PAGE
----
Budgets Are Coming Back, But Employees Aren't Yet: Ensuring Software Adoption in the WFH Age – TechDecisions

Budgets are beginning to stabilize at some companies worldwide, meaning IT departments are shifting focus back to software and digital transformation projects which were jammed by the pandemic. Remote work has helped many IT departments realize the benefits of a cloud-first approach, but it also has them worried about ensuring tech adoption among remote and hybrid workforces.

How can IT achieve smooth technology adoption among employees who they aren’t even sharing a building with?

The project re-start

Obviously, the banishment of employees from office to home office in early 2020 put a strain on IT departments, forcing them to reconsider their priorities and hopeful projects.

“In March through June, companies were scrambling to understand the impact of the pandemic and resources had to be re-allocated to connectivity and collaboration systems, helpdesks, etc.” says Brian Berns, CEO of Knoa Software.

“But around late-summer, we noticed companies pivoting back towards upcoming projects. We just closed a few very large deals in September through October.”

Leaders are now looking at a the business climate and taking stock of where they are. The new challenge revolves around ensuring their software choice will fit their companies ever-evolving needs — the things they may have been more confident about before facing a global pandemic.

Choosing software for better tech adoption

Simply put: you have to use the equipment yourself first.

“How can you deploy anything based on a sales pitch?” Saundra Merollo, senior sales engineer at Sharp Electronics, says. “You should work with a manufacturer or another partner who has the resources to help train.”

Related: The Iowa Caucus Debacle Is A Case of Poor Tech Adoption

Does the software provider also provide company trainers? Tutorial videos? Instructional PDFs? If they don’t immediately offer these, put pressure on your supplier to do so.

According to Berns, the next question you should ask yourself when considering software options in the WFH age is: is the solution designed to work remotely?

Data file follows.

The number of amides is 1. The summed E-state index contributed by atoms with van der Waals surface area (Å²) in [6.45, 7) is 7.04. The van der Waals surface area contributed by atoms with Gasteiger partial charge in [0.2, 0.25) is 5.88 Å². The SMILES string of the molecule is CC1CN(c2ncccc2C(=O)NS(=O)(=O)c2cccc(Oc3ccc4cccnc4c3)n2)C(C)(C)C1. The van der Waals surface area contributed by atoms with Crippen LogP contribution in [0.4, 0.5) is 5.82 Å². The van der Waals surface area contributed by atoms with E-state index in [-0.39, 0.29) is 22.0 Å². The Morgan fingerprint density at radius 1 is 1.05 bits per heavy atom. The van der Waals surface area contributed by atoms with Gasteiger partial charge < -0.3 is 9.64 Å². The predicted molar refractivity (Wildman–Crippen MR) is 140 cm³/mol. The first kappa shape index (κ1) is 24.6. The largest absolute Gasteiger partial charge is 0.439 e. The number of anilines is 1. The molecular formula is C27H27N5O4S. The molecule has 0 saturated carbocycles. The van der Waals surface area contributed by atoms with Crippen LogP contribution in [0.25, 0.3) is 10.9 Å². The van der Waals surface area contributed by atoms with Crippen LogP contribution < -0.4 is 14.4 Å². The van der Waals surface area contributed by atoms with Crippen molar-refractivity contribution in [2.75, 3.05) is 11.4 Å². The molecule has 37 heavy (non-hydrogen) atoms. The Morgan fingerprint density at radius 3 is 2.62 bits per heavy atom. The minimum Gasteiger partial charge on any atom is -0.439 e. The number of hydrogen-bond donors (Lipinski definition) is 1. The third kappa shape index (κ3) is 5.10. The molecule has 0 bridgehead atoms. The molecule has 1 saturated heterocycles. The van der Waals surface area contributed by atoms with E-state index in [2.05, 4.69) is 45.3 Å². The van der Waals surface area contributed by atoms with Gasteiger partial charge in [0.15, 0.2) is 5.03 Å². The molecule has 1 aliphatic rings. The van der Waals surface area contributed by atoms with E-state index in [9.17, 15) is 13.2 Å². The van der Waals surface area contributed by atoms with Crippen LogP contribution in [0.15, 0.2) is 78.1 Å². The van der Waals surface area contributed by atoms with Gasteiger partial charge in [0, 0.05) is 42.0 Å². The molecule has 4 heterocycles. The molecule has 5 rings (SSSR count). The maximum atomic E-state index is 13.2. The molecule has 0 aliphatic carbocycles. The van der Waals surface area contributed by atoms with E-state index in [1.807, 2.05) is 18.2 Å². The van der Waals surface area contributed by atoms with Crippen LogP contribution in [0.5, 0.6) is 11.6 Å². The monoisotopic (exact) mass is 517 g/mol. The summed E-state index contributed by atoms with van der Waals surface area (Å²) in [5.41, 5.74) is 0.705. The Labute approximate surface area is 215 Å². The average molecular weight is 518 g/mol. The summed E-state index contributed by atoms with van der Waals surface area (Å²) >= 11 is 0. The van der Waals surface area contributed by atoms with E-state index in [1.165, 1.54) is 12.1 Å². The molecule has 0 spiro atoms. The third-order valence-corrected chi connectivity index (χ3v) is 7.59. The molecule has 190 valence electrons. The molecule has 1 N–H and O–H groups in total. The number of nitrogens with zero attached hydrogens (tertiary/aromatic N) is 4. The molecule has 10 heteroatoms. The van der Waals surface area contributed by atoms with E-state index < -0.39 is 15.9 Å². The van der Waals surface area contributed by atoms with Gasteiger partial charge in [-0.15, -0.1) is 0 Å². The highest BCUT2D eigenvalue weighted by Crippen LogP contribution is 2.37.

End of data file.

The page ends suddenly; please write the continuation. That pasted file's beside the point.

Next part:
What to do once the decision is made

Unless you want to run through a Teams or chat list of every single end user, you’ll need a method for mass communication with these stakeholders.

“IT managers used to be very hands-off, but that’s just unacceptable now,” Merollo says.

“Some people are very, very nervous when it comes to new technology, so I always say that things like simple surveys for remote employees which target their relative confidence in the product could help you get a no-pressure view into their minds and their struggles.”

“With all the different generations in the workplace, asking consistent questions of everyone pre- and post-adoption will give you a consistent view of the overall confidence in the system.”

Berns suggests other methods for getting to know how your users are getting on with the new software.

“Our data shows usage patterns are different for remote workers versus on-prem,” he says. “More dispersed usage tends to happen throughout the day, with wider gaps in idle time;, a prevalence of mobile access, etc.”

Pay attention to idle time! It’s a telling metric.

Let’s say a user task — say, shipping a product — has a 15-step process. You’re seeing a lot of idle time after step 8.

The reason for this could be non-intuitive interfaces, it could be a system or user error, or it could be that the employees weren’t trained properly to begin with.

But compare that example to an instance of idle time that’s not consistent, or seeing idle time dispersed among various steps in a given task.

“That would lead you to the conclusion that employees might be less engaged, challenged or distracted by the new environment, etcetera,” Berns says.

“You need to run software with baselines in mind, paying attention to common issues that come up.”

More questions to consider for better software adoption: 

  • Are your employees struggling with the software they’re using?
  • Is the software working differently because of compliance, privacy concerns, or connection issues?
  • Has the software actually been tested to ensure it is working properly and the workflow is intuitive?

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